Journal of Cytology
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Year : 2020  |  Volume : 37  |  Issue : 3  |  Page : 151-152
Synovial/ganglion cyst involving the sternoclavicular joint

MD Anderson Cancer Center, 1515 Holcombe Blvd, Houston, TX 77030, USA

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Date of Submission14-Apr-2020
Date of Acceptance03-Jun-2020
Date of Web Publication10-Jul-2020

How to cite this article:
Assi J, Khazai L. Synovial/ganglion cyst involving the sternoclavicular joint. J Cytol 2020;37:151-2

How to cite this URL:
Assi J, Khazai L. Synovial/ganglion cyst involving the sternoclavicular joint. J Cytol [serial online] 2020 [cited 2022 May 26];37:151-2. Available from:

Synovial/ganglion cysts are common lesions in adults, commonly involving the soft tissue regions of wrist, dorsum of foot or knee. However, rare cases have been reported involving the sternoclavicular joint. Diagnosis in a usual anatomic location is generally made clinically or based on imaging studies alone. The same process in a usual location, however, can pose considerable difficulty in making a diagnosis simply because the clinician, radiologist and pathologist are all caught off guard. Here we present a case of synovial/ganglion cyst involving the sternoclavicular joint, diagnosed by Fine-Needle Aspiration Cytology (FNAC).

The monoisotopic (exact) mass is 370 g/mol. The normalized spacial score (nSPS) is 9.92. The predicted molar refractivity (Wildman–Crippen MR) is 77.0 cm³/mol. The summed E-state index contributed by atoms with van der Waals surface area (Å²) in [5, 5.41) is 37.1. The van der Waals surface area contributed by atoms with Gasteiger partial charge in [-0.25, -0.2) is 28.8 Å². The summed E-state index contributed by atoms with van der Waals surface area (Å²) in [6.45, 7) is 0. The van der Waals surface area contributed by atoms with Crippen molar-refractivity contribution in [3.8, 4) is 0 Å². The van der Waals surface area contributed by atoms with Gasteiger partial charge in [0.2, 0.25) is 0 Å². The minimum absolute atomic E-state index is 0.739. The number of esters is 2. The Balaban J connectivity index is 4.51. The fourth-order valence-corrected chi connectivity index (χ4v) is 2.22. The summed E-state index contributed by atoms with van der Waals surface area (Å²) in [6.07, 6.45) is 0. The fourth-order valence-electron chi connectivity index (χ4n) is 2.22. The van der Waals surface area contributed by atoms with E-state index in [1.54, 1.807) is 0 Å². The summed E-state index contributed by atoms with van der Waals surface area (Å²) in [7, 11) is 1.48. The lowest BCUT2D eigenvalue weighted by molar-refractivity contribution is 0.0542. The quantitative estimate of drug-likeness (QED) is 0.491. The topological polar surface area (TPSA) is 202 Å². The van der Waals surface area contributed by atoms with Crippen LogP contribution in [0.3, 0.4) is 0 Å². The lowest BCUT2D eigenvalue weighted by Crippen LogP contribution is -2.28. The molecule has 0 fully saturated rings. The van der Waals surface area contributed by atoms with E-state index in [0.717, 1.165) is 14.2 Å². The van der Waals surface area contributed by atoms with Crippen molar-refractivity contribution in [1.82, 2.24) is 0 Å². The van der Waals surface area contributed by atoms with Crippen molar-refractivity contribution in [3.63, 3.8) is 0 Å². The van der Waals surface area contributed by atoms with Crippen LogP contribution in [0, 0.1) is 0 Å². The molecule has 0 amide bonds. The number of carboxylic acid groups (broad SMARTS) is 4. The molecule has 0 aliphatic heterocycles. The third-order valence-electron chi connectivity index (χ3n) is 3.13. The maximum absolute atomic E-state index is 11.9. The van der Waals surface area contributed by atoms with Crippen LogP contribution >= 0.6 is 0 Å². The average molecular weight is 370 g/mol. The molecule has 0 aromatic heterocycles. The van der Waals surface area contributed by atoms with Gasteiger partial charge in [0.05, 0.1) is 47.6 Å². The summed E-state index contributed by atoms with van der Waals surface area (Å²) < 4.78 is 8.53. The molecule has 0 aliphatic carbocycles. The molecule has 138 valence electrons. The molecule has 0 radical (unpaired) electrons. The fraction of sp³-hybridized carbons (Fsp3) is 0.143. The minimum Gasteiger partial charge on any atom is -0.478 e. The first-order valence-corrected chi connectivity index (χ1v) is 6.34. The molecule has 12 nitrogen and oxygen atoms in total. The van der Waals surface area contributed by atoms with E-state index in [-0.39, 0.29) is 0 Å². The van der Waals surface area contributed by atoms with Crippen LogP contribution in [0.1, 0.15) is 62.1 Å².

A 59-year-old male with a history of infiltrative basal cell carcinoma involving his right posterior shoulder skin, with multiple subsequent recurrences, presented with pathological fracture of his right clavicle. This proved to be recurrence of his basal cell carcinoma on biopsy, promoting systematic evaluation for other possible sites of recurrence or metastasis. On physical examination, the oncologist noticed a small firm lesion in the left suprasternal notch, with “dimpling of overlying skin”. Ultrasound examination of this area showed a hypoechoic nodule measuring 0.7 × 0.6 × 0.6 cm. In light of the recently diagnosed tumor progression, FNA was requested to exclude the possibility of metastasis.